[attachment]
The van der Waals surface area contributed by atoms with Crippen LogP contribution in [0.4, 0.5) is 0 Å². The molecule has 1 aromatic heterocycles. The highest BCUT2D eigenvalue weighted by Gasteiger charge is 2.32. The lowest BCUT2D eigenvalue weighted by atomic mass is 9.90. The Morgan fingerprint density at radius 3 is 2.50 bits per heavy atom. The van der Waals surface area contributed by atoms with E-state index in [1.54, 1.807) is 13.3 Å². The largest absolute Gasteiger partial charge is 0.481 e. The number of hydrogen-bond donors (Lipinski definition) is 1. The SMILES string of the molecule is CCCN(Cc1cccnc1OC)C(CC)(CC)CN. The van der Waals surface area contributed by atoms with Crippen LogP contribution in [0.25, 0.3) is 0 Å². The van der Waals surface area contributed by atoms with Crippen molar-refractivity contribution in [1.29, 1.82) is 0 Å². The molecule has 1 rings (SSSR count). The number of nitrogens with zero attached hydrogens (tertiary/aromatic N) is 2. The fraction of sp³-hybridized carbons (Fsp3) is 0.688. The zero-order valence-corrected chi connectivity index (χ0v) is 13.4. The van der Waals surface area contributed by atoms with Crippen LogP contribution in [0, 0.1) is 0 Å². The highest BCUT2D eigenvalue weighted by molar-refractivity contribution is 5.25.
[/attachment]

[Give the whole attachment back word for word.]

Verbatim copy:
The van der Waals surface area contributed by atoms with Crippen LogP contribution in [0.4, 0.5) is 0 Å². The molecule has 1 aromatic heterocycles. The highest BCUT2D eigenvalue weighted by Gasteiger charge is 2.32. The lowest BCUT2D eigenvalue weighted by atomic mass is 9.90. The Morgan fingerprint density at radius 3 is 2.50 bits per heavy atom. The van der Waals surface area contributed by atoms with E-state index in [1.54, 1.807) is 13.3 Å². The largest absolute Gasteiger partial charge is 0.481 e. The number of hydrogen-bond donors (Lipinski definition) is 1. The SMILES string of the molecule is CCCN(Cc1cccnc1OC)C(CC)(CC)CN. The van der Waals surface area contributed by atoms with Crippen LogP contribution in [0.25, 0.3) is 0 Å². The van der Waals surface area contributed by atoms with Crippen molar-refractivity contribution in [1.29, 1.82) is 0 Å². The molecule has 1 rings (SSSR count). The number of nitrogens with zero attached hydrogens (tertiary/aromatic N) is 2. The fraction of sp³-hybridized carbons (Fsp3) is 0.688. The zero-order valence-corrected chi connectivity index (χ0v) is 13.4. The van der Waals surface area contributed by atoms with Crippen LogP contribution in [0, 0.1) is 0 Å². The highest BCUT2D eigenvalue weighted by molar-refractivity contribution is 5.25.